Artlyst recently visited the Van Gogh Museum, Amsterdam, which is currently presenting Gauguin and Laval in Martinique – the first ever exhibition devoted to a significant, if short period in Gauguin’s development – four years before travelling to Tahiti in 1891. Spending four months on the island with his friend and fellow artist Charles Laval – who remains somewhat of a mystery, as there was no correspondence sent by the artist from the French colony – Martinique was to have a considerable impact on Gauguin’s artistic practice.
Art requires philosophy, just as philosophy requires art. Otherwise, what would become of beauty? – Paul Gauguin
Both artist’s had fled what they perceived to be the depraved modernity of Paris, seeking what they thought would be a kind of primitive authenticity. The works on display in the exhibition demonstrate a significant exchange between the two artists during this period, although the low light in the gallery – necessary due to the fragility of some works – mutes some of Gauguin’s warmth, and the clay ochres of the Martinique soil.
Shedding the degeneracy of the modern for a new life in the Caribbean, Gauguin would later write: ‘I had a decisive experience in Martinique. It was only there that I felt like my real self, and one must look for me in the works I brought back from there rather than those from Brittany if one wants to know who I am’.
In fact, the Van Gogh Museum collection features a number of pivotal works by both artists from their time in Martinique; with Van Gogh and his brother Theo, being among the very first to admire Gauguin’s work from the island, resulting in the acquisition of several pieces.
Yet the savage primitivism of their existence – which Gauguin described in letters to his Parisian colleagues – was in fact hypocrisy, as they were in reality residing in a colonial metropole.
The tropical idle of Gauguin’s Martinique period was, in fact, a harsh working environment, and not the romantic wilderness of the artist’s eager descriptions. His figures of fruit carriers – which Gauguin described as beautiful women in the most colourful clothing, walking around him, their chatter very lively – were labourers crushed under heavy loads and gruelling working conditions. Gauguin appears to have no regard for the women’s real situation, instead, they became decorative forms within the artist’s paintings – symbols of a romantic tropical primitivism – this fact makes many of the artist’s paintings problematic. The figures have no heavy loads on their heads but are instead relaxing in a utopian tropical Eden entirely of the artist’s invention.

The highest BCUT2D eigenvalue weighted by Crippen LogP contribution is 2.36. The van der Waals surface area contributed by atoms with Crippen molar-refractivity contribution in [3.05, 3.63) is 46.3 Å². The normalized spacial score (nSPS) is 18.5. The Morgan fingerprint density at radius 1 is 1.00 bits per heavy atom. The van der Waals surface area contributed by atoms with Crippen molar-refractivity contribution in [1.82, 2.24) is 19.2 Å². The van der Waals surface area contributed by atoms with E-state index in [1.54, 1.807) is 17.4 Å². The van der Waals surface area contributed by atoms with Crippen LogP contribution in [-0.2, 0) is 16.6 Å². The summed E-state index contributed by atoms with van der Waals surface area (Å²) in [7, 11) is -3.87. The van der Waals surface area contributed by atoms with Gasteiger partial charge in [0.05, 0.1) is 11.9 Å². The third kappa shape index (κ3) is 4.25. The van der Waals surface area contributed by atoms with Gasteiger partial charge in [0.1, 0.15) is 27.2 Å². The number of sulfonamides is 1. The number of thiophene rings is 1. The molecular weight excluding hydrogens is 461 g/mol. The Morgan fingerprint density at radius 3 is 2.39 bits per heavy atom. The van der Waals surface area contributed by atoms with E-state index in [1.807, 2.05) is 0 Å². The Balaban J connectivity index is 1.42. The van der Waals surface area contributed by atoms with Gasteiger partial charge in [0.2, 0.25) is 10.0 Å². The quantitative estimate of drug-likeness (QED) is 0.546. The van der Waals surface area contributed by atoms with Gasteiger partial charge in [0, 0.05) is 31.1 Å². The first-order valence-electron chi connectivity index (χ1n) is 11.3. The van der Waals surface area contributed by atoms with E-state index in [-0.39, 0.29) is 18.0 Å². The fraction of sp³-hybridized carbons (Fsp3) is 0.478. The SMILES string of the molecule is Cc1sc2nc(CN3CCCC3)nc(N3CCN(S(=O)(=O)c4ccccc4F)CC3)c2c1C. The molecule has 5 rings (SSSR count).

The evolution of many of Gauguin’s visual motifs – a signifier of that aforementioned artistic development – took place on Martinique, informing his early practice, where the artist’s painted figures came from sketches, interchangeable between works yet interconnected, a fluid network of motifs which begins with this period in the artist’s career.
Ironically Gauguin and Laval were to fall out over this idealised image of paradise when both men fell for the same woman. At this point the relationship between the two artists ends, this pivotal moment, shared by these two savage artists was consigned to history and forgotten, in much the same way as Gauguin removed all traces of Laval from his life.
Yet within this collection from the Martinique period, Gauguin is the ‘savage artist’ exoticising the mundane, cultivating this false identity of a savage primitive life – in these works, the artist literally built his paradise.
Words: Paul Black @Artjourno, photos: P A Black © 2018, and courtesy of the Vincent van Gogh Foundation.
Lead image: Paul Gauguin, Self Portrait With Portrait of Émile Bernard, 1888. Photo: P A Black © 2018
Gauguin and Laval in Martinique – Van Gogh Museum, Amsterdam – 5 October to 13 January 2019